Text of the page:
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Uber Open-Sources AI Abstraction Layer Neuropod

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Uber open-sourced Neuropod, an abstraction layer for machine learning frameworks that allows researchers to build models in the framework of their choice while reducing the effort of integration, allowing the same production system to swap out models implemented in different frameworks. Neuropod currently supports several frameworks, including TensorFlow, PyTorch, Keras, and TorchScript.

Vivek Panyam, senior autonomy engineer at Uber's Advanced Technologies Group (ATG), described Neuropod in a blog post. ATG researchers have adopted several deep-learning frameworks over the years, including Caffe2, TensorFlow, PyTorch, and JAX. Using a new framework in production required integration work on several different system components. ATG engineers developed Neuropod as a way to reduce the integration burden. According to Panyam,

Over the last year, we have deployed hundreds of Neuropod models across Uber ATG, Uber AI, and the core Uber business.

ATG's deep-learning framework of choice has evolved over time, as researchers found that different frameworks may be more or less suitable to a given task. In 2016, ATG's primary framework was Caffe2. Over the next several years, the team added support for TensorFlow, PyTorch, JAX, and others. Supporting a new framework required integration with each component in Uber's infrastructure and tooling, and often introduced problems such as dependency conflicts or memory corruption. It was difficult to compare performance of models from different frameworks intended to solve the same problem, since each model had framework-specific metrics pipelines.

The solution was to build Neuropod, an abstraction layer for models. To use Neuropod, model developers first create a "problem API" definition or spec that defines the model interface. Any model that implements the spec can be executed by Neuropod, which invokes the proper framework. This allows developers to easily swap out different models, even ones written in different frameworks, without re-writing the consuming code. Neuropod currently only supports consuming models from Python or C++ code, but Panyam says it is "straightforward" to add support for additional languages.

#Example Spec for 2d Object Detection (source: https://neuropod.ai/)

INPUT_SPEC = [
    # BGR image
    {"name": "image", "dtype": "uint8", "shape": (1200, 1920, 3)},
]

OUTPUT_SPEC = [
    # shape: (num_detections, 4): (xmin, ymin, xmax, ymax)
    # These values are in units of pixels. The origin is the top left corner
    # with positive X to the right and positive Y towards the bottom of the image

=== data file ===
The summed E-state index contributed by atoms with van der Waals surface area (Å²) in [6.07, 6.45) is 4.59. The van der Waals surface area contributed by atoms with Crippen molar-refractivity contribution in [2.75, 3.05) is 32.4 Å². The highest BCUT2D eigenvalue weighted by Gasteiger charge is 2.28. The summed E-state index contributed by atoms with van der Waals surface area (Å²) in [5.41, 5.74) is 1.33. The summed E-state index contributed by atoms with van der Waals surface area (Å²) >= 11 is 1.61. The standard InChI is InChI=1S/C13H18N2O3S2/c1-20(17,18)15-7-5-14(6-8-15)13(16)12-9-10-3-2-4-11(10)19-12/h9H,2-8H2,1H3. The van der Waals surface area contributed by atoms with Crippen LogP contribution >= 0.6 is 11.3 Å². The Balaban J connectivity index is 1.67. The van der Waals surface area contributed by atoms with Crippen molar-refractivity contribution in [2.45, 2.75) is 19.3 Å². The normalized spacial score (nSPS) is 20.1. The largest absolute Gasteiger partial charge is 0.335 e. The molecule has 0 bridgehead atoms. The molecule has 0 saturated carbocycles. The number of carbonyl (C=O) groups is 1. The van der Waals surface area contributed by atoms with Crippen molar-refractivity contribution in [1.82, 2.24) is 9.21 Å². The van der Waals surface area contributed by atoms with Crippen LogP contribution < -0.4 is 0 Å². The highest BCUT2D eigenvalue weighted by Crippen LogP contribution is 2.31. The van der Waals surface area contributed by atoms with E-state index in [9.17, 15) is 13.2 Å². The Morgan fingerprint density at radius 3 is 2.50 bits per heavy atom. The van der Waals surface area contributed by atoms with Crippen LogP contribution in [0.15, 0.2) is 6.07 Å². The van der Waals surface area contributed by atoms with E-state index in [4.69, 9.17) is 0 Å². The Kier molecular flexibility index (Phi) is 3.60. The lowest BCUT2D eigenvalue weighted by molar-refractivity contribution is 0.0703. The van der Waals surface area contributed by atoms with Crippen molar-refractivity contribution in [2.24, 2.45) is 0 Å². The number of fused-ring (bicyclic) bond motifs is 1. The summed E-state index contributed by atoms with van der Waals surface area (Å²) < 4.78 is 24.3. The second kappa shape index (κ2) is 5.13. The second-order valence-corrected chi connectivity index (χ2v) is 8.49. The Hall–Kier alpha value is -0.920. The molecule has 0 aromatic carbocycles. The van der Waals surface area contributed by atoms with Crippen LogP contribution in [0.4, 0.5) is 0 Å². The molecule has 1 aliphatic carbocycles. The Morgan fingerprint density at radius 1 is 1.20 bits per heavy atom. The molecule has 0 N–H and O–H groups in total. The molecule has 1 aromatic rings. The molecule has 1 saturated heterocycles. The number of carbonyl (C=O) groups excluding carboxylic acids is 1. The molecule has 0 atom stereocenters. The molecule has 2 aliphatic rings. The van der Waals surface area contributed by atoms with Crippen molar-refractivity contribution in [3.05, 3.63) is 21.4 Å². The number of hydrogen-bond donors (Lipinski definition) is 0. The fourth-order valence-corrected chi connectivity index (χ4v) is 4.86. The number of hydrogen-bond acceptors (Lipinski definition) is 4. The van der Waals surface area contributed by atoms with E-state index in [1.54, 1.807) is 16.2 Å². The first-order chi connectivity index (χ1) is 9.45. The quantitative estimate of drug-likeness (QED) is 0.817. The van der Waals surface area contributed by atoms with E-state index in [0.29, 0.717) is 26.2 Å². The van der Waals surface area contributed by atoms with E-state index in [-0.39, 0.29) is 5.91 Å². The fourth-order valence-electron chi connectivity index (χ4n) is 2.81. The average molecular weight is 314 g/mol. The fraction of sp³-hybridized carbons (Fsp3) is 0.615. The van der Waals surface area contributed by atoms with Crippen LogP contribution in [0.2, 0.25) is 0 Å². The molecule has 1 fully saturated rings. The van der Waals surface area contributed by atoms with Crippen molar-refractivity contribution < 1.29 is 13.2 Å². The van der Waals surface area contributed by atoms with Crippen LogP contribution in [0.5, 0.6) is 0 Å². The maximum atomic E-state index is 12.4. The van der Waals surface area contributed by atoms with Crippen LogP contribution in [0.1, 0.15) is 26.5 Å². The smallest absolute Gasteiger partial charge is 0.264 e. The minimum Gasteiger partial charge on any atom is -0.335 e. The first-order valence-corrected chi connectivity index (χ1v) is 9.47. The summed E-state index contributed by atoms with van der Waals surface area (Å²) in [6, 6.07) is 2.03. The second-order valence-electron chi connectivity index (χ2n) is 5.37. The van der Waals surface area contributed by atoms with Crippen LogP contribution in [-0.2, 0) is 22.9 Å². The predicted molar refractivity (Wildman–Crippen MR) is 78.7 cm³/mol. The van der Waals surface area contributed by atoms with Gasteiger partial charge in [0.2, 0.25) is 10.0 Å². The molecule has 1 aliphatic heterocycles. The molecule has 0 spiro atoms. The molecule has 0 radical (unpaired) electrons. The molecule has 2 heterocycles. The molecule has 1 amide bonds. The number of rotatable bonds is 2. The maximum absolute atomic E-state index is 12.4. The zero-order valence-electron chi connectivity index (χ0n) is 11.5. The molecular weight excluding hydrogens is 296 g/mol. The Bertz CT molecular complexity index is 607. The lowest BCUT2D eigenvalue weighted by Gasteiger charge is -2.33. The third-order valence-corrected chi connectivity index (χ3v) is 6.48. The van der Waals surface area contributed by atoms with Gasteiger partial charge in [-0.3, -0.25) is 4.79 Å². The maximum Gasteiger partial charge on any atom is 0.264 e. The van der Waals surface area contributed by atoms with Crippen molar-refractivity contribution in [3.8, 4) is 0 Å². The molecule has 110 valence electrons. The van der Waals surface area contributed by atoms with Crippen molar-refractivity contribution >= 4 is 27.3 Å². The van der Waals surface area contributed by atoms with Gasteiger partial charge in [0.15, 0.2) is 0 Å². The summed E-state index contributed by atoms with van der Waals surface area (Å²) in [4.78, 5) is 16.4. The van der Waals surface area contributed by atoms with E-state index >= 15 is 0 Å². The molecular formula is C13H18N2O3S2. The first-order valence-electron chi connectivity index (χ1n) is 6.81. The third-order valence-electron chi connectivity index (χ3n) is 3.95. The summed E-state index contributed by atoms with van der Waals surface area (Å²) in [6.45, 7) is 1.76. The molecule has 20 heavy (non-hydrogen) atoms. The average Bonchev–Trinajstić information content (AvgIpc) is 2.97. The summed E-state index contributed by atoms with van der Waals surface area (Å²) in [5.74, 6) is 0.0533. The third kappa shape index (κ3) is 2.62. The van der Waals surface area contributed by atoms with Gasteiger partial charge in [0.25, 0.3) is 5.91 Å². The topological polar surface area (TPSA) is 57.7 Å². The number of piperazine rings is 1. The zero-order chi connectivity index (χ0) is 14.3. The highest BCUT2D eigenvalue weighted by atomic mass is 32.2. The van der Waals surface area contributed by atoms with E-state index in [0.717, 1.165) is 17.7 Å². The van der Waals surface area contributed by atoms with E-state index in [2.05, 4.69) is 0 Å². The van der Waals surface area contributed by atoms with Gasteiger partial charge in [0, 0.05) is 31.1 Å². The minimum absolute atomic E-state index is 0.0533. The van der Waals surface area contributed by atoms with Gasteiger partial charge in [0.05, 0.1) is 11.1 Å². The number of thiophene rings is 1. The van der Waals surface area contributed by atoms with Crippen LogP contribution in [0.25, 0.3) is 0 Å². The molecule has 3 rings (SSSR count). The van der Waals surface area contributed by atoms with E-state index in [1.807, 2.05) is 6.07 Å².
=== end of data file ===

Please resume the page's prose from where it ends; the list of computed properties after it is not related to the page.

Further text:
{"name": "boxes", "dtype": "float32", "shape": ("num_detections", 4)},

    # The list of classes that the network can output
    # This must be some subset of ['vehicle', 'person', 'motorcycle', 'bicycle']
    {"name": "supported_object_classes", "dtype": "string", "shape": ("num_classes",)},

    # The probability of each class for each detection
    # These should all be floats between 0 and 1
    {"name": "object_class_probability", "dtype": "float32", "shape": ("num_detections", "num_classes")},
]

The models themselves are deployed in a package (called a "neuropod") which can also contain test code and custom framework operations. The models can be executed in the calling process or out-of-process. The Neuropod documentation highlights several potential benefits of out-of-process execution, such as not sharing the Python GIL between multiple models.

Panyam joined a discussion about Neuropod on Hacker News, answering several questions. One user wondered how Neuropod differs from ONNX, a machine-learning interoperation format. Panyam replied that:

Neuropod is an abstraction layer so it can do useful things on top of just running models locally. For example, we can transparently proxy model execution to remote machines...Including GPUs in all our cluster machines doesn’t make sense from a resource efficiency perspective so instead, if we proxy model execution to a smaller cluster of GPU-enabled servers, we can get higher GPU utilization while using fewer GPUs.

Panyam also noted that the project's roadmap includes adding support for ONNX as well as TensorRT.

Neuropod joins several other open-source deep-learning projects released by Uber. In 2017, Uber open-sourced Michelangelo, an end-to-end ML platform, and Horovod, a distributed deep-learning training framework. Last year Uber released Ludwig, a code-free deep-learning toolbox. Neuropod's source code is available on GitHub.
 

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